Elizabeth Minchin

Professor Emerita Elizabeth Minchin

  • Post Nominals: FAHA
  • Fellow Type: Fellow
  • Elected to the Academy: 2010
  • Section(s): Classical Studies


Elizabeth Minchin is Emeritus Professor in the Centre for Classical Studies at the Australian National University (ANU). She was elected to the Australian Academy of the Humanities in 2010 and is a member of the Classical Studies Section. Elizabeth was born and educated in Sydney. She attended Sydney University where she studied French and Latin. After completing a Dip Ed she taught French, Bahasa Indonesia, and Latin at Narrabundah High School in Canberra. While teaching she undertook further study in both Bahasa Indonesia and Ancient Greek at the ANU. Here she completed undergraduate studies in Ancient Greek and an MA thesis on the structures of Iliad Book 24. In 1989 she completed a PhD thesis, Aspects of the Composition of the Homeric Epics. Since 1990 she has held teaching and research positions at the ANU. She has taught Ancient Greek and Latin language and literature and social history; she has won an ANU teaching award and a national Carrick Citation for outstanding contributions to student learning. In 2001 she published Homer and the Resources of Memory and in 2007 Homeric Voices. She has also published an edited collection in her field and a number of journal articles and book chapters on the role of memory in the composition of oral epic: episodic memory, spatial memory, cultural memory, and the persistence of memory are all subjects for study, as are also the cognitive underpinnings of speech acts and of speech behaviour more generally and, a more recent research interest related to an ARC grant, memory in the landscape. Elizabeth is a member of the Australasian Society for Classical Studies (for which she was co-editor of the journal Antichthon for 10 years), the US Society for Classical Studies, and the Classical Association of the UK. She currently serves on the National Library of Australia’s Fellowships Advisory Committee.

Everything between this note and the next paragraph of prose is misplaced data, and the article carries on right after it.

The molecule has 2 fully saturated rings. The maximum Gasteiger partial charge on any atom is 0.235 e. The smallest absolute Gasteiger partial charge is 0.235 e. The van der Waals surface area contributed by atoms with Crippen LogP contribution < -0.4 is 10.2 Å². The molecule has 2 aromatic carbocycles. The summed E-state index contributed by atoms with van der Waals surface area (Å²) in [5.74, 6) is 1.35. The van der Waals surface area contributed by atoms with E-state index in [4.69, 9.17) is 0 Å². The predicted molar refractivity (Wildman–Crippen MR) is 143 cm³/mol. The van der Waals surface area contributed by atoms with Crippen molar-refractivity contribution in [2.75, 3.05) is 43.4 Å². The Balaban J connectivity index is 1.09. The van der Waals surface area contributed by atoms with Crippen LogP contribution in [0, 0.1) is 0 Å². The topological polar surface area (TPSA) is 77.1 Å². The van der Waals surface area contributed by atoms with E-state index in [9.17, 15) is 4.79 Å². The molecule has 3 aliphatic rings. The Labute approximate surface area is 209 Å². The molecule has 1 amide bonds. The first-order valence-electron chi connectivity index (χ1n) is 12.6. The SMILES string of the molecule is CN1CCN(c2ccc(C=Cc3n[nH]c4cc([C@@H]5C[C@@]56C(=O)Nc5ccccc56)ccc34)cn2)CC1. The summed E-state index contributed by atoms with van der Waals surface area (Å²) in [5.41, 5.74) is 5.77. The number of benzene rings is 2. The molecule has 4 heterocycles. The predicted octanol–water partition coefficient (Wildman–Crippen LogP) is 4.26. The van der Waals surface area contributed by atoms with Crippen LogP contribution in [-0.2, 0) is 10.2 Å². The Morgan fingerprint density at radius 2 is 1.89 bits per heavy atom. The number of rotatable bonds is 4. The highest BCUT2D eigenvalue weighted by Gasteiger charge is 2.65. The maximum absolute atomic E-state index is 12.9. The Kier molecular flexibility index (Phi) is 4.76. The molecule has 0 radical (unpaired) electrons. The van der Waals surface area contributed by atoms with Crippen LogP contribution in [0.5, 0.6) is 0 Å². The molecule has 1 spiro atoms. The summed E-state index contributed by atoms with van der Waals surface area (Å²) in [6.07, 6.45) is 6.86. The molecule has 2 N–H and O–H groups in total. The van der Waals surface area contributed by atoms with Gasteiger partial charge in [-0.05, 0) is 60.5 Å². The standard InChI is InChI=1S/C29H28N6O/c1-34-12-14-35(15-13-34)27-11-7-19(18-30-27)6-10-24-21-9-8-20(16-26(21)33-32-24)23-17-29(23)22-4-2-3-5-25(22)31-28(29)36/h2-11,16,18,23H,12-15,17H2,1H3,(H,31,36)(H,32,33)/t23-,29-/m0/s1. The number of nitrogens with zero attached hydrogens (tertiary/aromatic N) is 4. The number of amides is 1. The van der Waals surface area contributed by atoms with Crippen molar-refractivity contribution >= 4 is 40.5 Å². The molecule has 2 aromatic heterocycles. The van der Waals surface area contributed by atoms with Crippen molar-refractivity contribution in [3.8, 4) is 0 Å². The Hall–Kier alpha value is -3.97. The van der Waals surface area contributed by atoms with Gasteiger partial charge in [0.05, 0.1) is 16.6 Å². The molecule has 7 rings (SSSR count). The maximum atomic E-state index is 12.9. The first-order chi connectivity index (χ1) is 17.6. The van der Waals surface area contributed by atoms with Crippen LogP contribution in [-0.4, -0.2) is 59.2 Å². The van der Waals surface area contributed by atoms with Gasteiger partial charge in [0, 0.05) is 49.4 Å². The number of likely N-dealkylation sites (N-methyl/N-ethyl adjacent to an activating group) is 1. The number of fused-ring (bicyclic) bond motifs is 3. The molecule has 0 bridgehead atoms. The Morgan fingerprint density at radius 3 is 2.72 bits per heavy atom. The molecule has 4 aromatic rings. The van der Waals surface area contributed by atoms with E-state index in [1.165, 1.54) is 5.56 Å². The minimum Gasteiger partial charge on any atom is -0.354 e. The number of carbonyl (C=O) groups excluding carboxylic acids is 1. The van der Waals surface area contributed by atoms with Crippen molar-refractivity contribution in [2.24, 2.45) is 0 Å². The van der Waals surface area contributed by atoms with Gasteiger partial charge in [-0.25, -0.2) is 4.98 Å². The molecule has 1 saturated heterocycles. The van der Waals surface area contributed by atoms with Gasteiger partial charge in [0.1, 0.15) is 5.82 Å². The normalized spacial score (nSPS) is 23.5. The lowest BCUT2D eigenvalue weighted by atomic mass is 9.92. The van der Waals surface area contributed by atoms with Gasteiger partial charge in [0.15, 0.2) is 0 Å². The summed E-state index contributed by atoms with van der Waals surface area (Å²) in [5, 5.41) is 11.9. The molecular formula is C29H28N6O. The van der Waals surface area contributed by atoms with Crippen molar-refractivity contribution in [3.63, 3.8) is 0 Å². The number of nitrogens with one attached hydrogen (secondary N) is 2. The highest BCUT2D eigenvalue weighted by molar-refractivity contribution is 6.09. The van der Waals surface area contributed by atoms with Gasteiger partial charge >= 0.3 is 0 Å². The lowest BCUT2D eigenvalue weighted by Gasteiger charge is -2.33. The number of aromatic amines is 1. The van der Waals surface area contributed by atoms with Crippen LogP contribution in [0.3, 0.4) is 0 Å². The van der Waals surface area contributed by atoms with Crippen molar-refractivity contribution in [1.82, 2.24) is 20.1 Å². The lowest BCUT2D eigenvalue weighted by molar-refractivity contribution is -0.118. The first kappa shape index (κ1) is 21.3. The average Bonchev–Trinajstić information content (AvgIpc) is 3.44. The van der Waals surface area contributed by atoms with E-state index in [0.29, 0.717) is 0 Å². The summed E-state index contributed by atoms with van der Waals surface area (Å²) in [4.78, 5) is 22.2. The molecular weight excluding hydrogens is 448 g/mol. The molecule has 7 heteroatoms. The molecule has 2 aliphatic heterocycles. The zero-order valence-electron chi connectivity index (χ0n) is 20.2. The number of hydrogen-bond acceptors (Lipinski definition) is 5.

Acknowledgement of Country

The Australian Academy of the Humanities recognises Australia’s First Nations Peoples as the traditional owners and custodians of this land, and their continuous connection to country, community and culture.